• As I see it there are a few things the Liberals need to do as a precursor to any strategizing.

    1. End the recurring leadership battles (Trudeau-Turner rippled through the ages). That was always why the Tories kept self-destructing (it is called minority party syndrome) - until 1993 when they actually destructed into their constituent parts.

    2. Build a party machine capable of actually raising money. Work on small donations online - if Obama can raise 150 million dollars in 1 month, presumably the Liberals could raise 20 million plus in 4.5 years, with their subsidy paying for everyday costs. This may involve targeting youth.

    3. Envision a winning coalition of voters that Liberals could conceivably assemble to win a majority government - speaking to CG's point. Right now, the Liberal coalition is: urban Canadians and a few Atlantic Canadians. This is not surprising since you guys ran on "Harper is a bad man". It is a dramatically weaker coalition than the classic coalition of centrist English Canadians plus federalist Quebec.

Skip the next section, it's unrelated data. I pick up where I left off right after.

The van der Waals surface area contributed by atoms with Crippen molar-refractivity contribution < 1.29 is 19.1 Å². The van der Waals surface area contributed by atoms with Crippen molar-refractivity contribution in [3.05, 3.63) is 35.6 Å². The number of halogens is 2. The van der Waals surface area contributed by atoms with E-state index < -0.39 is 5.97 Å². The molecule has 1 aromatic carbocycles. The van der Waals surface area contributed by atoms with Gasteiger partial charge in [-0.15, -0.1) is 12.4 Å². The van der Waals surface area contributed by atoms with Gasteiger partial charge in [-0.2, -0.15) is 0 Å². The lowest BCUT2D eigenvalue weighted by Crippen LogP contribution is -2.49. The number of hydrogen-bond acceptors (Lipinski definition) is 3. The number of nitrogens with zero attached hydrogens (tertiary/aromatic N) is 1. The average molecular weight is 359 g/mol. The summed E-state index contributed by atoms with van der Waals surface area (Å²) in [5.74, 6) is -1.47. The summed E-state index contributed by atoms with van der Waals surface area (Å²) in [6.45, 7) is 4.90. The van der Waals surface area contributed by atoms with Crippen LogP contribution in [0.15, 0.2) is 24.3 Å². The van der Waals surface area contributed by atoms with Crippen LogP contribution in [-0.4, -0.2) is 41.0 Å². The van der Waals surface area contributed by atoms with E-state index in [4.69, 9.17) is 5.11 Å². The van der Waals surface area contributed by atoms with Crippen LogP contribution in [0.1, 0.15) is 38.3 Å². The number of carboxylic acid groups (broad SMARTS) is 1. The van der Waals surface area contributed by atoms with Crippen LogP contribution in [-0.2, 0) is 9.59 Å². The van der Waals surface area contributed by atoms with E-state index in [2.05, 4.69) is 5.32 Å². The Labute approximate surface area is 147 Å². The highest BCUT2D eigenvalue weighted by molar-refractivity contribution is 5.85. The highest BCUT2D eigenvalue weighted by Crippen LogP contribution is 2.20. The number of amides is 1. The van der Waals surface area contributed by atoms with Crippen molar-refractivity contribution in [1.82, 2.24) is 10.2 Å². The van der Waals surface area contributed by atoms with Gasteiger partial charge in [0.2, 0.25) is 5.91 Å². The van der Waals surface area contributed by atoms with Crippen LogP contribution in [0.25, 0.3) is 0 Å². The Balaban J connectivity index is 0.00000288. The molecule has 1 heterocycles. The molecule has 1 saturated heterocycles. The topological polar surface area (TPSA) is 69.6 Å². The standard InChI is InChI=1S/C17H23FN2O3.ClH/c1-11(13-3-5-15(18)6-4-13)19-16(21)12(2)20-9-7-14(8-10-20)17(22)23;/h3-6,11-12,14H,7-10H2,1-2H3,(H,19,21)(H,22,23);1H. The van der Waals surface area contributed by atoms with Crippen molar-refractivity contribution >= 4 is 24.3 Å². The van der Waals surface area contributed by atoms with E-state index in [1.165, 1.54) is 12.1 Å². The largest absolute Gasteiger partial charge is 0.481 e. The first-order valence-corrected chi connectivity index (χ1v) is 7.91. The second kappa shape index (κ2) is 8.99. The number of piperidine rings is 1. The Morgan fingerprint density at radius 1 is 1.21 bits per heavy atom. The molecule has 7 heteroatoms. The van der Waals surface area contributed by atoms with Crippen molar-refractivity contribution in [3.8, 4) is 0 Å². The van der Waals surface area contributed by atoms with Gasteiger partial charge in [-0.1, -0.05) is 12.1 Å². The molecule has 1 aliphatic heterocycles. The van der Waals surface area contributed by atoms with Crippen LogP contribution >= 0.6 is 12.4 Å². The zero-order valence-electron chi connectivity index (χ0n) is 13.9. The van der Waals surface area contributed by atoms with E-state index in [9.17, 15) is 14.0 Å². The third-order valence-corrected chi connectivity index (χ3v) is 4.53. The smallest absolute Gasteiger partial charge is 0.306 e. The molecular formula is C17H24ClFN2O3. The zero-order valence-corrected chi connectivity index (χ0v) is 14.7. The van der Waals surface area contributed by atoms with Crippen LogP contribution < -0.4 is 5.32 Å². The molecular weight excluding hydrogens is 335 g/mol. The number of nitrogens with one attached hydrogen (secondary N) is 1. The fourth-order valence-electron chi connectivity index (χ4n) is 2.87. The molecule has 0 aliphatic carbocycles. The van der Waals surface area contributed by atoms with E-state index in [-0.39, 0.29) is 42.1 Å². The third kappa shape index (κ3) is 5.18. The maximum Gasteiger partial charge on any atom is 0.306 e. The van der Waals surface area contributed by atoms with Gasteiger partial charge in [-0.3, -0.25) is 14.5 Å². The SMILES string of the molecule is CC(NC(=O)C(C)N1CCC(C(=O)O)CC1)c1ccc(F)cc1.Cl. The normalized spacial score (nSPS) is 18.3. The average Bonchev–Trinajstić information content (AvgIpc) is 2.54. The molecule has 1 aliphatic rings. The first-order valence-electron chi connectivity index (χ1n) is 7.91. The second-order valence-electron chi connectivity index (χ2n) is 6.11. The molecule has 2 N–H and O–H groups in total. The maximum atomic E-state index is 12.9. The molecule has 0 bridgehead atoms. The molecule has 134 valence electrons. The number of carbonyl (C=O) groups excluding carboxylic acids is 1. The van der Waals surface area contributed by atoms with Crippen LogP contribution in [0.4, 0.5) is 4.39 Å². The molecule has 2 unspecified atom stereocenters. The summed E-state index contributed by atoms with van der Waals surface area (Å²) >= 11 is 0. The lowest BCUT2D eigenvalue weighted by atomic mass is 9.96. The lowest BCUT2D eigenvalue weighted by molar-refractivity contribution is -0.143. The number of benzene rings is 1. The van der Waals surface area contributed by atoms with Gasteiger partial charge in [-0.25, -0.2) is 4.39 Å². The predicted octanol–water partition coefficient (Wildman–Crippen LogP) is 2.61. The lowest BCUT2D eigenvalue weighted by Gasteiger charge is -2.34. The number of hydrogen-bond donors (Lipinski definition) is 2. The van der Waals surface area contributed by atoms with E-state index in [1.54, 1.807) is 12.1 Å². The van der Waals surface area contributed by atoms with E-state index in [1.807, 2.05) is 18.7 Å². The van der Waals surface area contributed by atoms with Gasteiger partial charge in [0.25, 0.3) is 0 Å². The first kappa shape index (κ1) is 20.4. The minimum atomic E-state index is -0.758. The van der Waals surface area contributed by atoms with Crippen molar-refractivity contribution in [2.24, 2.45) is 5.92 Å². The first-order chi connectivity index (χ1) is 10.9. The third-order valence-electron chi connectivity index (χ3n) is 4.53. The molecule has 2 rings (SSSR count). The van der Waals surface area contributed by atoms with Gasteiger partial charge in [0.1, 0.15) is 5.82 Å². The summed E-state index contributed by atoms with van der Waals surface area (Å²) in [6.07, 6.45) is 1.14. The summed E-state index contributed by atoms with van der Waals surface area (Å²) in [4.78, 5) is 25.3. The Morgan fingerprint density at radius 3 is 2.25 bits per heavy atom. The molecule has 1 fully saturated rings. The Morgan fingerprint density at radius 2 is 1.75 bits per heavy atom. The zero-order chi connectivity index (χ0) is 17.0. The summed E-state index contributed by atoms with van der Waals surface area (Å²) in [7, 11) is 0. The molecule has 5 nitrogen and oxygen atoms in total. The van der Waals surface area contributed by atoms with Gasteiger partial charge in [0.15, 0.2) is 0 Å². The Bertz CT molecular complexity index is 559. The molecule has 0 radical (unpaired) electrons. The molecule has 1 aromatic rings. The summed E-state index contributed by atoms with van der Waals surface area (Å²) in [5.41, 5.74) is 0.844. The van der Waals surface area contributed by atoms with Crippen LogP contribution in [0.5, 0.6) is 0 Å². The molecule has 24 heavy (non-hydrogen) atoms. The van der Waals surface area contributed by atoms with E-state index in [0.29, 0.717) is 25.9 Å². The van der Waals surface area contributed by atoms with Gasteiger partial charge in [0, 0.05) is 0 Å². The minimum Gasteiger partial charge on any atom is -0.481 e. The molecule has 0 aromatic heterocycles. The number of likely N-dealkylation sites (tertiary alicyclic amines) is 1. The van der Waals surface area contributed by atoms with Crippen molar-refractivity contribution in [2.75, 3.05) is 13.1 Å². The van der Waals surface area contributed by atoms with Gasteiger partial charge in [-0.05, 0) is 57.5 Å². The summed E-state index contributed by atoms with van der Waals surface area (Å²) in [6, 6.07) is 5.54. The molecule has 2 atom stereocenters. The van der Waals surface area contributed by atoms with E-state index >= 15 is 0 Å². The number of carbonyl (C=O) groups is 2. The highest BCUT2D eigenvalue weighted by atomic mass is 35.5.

One possibility is to explicitly target young voters - the generation of people new to politics. If you look at the current split, it isn't pretty for the Liberals. Looking south of the border, I do think that my generation can be compelled to vote with the right message. Young voters are the easiest to target because there are so many ways to get information about them (facebook), and because they are more conducive to taking part in open-source platform-building. Moreover, winning over young voters gives you more votes in the long run than doing so with old voters who eventually die. I have a few policy suggestions though: